“It is time for all of us to act like activists and stop the silence surrounding violence against women and children,” says Henda van der Merwe, director of CMR Gauteng East.
“Abusers should be reported and be made to own up to their unacceptable behaviour. We must stop protecting them by remaining silent. Crime statistics hardly ever shows a downward trend and considering that in a three-month period this year, 65 women were murdered in South Africa and another 122 almost killed in attempted murders; nothing about abuse is acceptable. Not even that which seems innocuous, like incessant teasing.”
Gender violence starts in the home – or a relationship. Women should learn to identify abusive behaviour right from the start of a relationship – and walk away. “Let us take note that 1 758 protection orders were served from April to June this year in Gauteng alone. Usually by the time a woman gets to this point the partner abuse has been ongoing for a long time – most probably years.
“Community members should remember that silence implies complicity… and that abuse is a crime. But be careful,” she cautions. Reach out to the victim first, if possible. Be supportive and sensitive. Try to discuss the problem – but most of all, listen. Do not be scared to reach out and help someone in distress. We should care enough to become part of the solution.
“It is important to teach children gender roles, and that it does not mean submission of one partner to the other, but rather equality of respect and treatment by others. Part of this would be to take measures to protect children from harmful influences by the media – television, social media and in particular, porn sites on the internet accessible from their cellphones.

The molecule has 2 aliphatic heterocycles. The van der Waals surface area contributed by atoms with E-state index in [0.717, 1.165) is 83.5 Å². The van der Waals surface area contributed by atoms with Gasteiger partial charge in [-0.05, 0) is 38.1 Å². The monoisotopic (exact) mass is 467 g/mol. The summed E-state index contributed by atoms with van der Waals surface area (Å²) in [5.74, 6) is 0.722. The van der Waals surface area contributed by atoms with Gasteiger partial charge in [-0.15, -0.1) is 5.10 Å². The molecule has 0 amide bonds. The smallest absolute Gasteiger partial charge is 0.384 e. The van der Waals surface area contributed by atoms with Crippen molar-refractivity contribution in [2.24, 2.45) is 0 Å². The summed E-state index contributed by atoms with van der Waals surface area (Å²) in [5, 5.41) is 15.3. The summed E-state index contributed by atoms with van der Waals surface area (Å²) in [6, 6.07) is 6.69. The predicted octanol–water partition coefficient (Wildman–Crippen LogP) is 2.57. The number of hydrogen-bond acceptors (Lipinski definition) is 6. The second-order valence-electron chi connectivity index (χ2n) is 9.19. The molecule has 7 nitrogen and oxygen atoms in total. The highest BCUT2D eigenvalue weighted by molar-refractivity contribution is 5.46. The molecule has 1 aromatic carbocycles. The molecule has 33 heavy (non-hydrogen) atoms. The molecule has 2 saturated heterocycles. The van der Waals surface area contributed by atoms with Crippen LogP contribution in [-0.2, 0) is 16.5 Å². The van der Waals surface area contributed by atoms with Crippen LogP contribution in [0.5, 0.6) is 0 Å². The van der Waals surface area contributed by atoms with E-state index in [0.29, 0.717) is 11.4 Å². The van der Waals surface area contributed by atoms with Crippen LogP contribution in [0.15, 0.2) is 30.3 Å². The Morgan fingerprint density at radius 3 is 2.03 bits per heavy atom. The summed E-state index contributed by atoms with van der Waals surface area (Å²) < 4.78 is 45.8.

Van der Merwe concludes that there is a myriad of causes and contributory factors, among them socio-economic factors notably unemployment, that play a role in gender abuse. The greatest factor is probably gender roles – in many cultures the woman is seen as having to submit. “But even this does not excuse abuse,” she says.
Intimate Partner Violence (IPV) is everybody’s business – a societal scourge our social workers deal with on a daily basis, says Henda van der Merwe, director of CMR Gauteng East.
Our country’s statistics of women murdered by their partners put us in the first place in the world – double that of the US – a shameful fact indeed. “During the lockdown many crime stats have declined, but we have no way of knowing how many partners have been abused (physically, emotionally, sexually) during this time.
Being confined in the home means a heightened stress level, anxiety, depression and for some even a flare up of Post Traumatic Stress Disorder symptoms.
“If a partner is abusive, he most likely became worse over the past couple of weeks. We must not forget that men can also be the victims, as it works both ways. Yet in our country, it is likely the women who are the victims.”
If you are aware of partner abuse/violence, the right thing to do would be to report it at the SAPS and get help from a reliable community resource (like CMR).
Many women feel they do not get help, according to the Domestic Violence Act, the police officer must adhere to certain protocol. Free legal advise can be obtained from The Warrior Project.
This problem is closely linked to poverty, mental illness, poor childhood development and places a burden on our healthcare system as abused individuals are twice as likely to need repeated physical and mental help.
“Our reality is that partner abuse forms part of certain cultural and social norms, which either condone or condemn these practices. Human Rights and our country’s laws however, do not allow for this and individuals are strongly advised to seek help. Social workers are able to help with referrals, places of safety and to assist with a safety plan where a person has to continue living in the circumstances.
“This abuse affects everyone in the home and children pay the price. This also plays into a vicious cycle of abusers who in turn abuse,” says van der Merwe.
“Our social workers have been extremely busy during this time. I am convinced that the spill-over will still be with us for months to come,” she concludes.
Those in need of help can contact their closest CMR, Child Welfare, FAMSA or Department of Social Development Office.